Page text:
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  7. Borgholio

    Borgholio Member

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    Tesla got nearly three times as many reservations as they expected. They need to ramp up production so that they can deliver cars to these extra people before they give up and ask for their money back.
     
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  8. Az_Rael

    Az_Rael Active Member

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    Ugh, reading stuff like this makes me worry a lot about initial quality on the 3. They set such aggressive goals, and if they are stretching to get production ramped up so fast, quality control might suffer. You can't usually have "cheaper, better and faster" all at once, you have to pick two.
     
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  9. 182RG

    182RG Free The Service Manuals From Tyranny

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    FIrst, supply chain contracts aren't what you think they are. It's not guaranteed revenue by a specific time. Not even close.

    Second, spending potentially millions of $$ in capital expansion, possibly passing up on other business to get in line for 400,000 refundable reservations held by a company hemorrhaging money. Not so much.
     
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  10. ecarfan

    ecarfan Well-Known Member

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    Yes. Product demand far exceeding the capacity to produce product means lost or delayed revenue.

    Based on very little information, over 370,000 people put down $1,000 for a car that they had not driven or even seen in person, and they are willing to wait 1 1/2 to over 2 years to take possession of. That is unprecedented. And once full information is revealed, and people can actually see the car and do a test drive in two or three years, orders are certain to increase by an order of magnitude.

    Therefore, Tesla's original goal of being able to produce half a million cars a year by 2020 would mean lost or delayed revenue compared to achieving that goal two years earlier. But meeting the goal in 2018 requires a lot of capital. Hence the upcoming stock offering.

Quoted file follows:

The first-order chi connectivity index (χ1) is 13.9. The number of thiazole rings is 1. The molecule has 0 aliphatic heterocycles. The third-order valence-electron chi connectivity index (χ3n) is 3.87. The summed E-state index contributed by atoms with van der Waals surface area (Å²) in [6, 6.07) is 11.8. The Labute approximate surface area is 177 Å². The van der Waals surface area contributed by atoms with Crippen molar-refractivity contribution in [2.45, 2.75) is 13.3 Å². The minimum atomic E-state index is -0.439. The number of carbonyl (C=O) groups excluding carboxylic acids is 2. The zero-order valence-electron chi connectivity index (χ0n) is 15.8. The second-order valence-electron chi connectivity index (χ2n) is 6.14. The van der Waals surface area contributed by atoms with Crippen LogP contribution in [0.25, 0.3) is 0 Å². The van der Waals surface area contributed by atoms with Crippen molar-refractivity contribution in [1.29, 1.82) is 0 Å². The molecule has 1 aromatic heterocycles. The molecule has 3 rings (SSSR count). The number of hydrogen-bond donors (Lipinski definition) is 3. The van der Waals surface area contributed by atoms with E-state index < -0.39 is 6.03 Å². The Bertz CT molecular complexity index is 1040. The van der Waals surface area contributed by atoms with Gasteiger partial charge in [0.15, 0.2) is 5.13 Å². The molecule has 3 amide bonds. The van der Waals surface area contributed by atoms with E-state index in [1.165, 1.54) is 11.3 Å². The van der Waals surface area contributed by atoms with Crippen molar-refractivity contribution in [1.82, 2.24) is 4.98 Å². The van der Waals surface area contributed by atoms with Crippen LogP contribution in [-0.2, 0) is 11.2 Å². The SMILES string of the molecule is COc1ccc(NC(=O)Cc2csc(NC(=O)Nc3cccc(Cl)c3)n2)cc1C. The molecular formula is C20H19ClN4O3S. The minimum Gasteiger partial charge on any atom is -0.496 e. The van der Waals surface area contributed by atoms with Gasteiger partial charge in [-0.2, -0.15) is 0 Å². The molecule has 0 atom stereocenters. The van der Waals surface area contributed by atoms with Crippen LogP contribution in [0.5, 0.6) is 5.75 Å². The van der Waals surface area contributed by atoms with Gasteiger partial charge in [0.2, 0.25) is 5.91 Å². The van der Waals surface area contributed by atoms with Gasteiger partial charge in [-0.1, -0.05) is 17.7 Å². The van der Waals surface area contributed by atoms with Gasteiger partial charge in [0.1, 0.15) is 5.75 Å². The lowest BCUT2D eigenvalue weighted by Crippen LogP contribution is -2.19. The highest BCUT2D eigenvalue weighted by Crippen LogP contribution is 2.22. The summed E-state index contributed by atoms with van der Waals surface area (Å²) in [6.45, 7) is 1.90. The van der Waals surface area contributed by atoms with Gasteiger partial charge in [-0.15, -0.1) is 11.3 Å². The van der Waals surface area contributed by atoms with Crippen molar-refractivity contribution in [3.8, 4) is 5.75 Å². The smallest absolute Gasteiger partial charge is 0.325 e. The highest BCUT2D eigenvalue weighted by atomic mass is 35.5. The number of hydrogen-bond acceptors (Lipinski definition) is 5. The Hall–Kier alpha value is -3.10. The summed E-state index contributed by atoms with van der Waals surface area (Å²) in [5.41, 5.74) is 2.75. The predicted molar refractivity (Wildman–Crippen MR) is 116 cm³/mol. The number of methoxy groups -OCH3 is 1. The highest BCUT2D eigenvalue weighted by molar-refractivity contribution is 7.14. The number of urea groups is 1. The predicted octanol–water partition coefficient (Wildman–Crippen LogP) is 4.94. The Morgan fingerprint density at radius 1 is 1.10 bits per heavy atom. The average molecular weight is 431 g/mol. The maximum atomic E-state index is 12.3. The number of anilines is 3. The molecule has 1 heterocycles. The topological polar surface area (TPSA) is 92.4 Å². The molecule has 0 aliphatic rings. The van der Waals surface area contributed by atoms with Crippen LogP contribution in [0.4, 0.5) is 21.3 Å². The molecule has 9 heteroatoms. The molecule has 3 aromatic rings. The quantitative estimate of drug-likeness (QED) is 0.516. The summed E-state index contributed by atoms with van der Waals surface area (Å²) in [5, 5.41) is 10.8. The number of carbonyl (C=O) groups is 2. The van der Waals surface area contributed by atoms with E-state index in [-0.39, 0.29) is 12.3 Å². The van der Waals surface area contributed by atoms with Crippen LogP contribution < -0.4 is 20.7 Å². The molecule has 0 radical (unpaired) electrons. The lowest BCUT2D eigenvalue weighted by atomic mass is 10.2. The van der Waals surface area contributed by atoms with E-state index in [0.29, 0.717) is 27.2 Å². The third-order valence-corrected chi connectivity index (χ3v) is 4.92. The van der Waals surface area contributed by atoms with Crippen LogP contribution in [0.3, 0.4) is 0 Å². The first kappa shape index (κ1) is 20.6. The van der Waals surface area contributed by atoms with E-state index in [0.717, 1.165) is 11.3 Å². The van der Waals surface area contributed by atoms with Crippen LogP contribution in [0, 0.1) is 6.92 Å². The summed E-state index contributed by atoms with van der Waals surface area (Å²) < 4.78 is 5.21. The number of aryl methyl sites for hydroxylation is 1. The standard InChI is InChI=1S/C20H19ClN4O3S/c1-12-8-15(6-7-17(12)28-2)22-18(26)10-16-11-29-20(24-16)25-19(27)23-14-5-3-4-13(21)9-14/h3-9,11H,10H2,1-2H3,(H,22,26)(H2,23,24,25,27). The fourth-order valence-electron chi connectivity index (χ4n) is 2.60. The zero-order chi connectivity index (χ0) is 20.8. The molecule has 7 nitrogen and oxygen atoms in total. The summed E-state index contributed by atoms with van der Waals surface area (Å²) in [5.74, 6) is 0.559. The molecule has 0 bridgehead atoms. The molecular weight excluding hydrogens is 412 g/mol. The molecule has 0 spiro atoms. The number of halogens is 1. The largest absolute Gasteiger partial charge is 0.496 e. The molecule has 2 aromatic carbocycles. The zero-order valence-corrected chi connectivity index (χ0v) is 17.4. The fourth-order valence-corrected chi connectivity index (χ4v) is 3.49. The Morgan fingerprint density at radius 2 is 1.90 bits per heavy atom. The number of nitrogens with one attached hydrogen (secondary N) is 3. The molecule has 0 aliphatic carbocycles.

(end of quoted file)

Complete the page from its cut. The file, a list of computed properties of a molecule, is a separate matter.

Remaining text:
The other auto manufacturers can only dream of having such pent up demand. They have to spend vast sums every year on marketing just to maintain demand. Tesla is spending essentially nothing on marketing.
     
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  11. gregincal

    gregincal Active Member

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    I do like this quote: 'Automaking consultant Ron Harbour of Oliver Wyman said increasing production at the Fremont plant to 500,000 vehicles in 2018 would require more stamping, welding and assembly machinery that "could take up to 18 months to order and install."'

    Wow, up to 18 months to order and install, and they only have 20 months until the beginning of 2018.
     
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  12. MorrisonHiker

    MorrisonHiker Beta Tester

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    Another reason is that the $7500 federal tax credit will start to be phased out once Tesla has sold 200,000 cars in the US. If they ramp up slowly, most Model 3 buyers wouldn't get the $7500 tax credit. If they ramp up quickly, then many more cars can be delivered in the months after they hit 200,000 sales. These cars would be eligible for the $7500 tax credit (or $3750 tax credit when it is first cut in half).
     
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  13. Johan

    Johan Took a TSLA bear test. Came back negative.

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    Why the hatred?

    Supplier who feel this way should stay away from Tesla. Suppliers who don't will be happy to work with them.

    Hemorrhage is a drastic term, very suggestive. Fortunately they got a nice $1.5 Bn blood transfusion just this week that hopefully will keep them alive for a few more months...
     
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  14. Breezy

    Breezy Member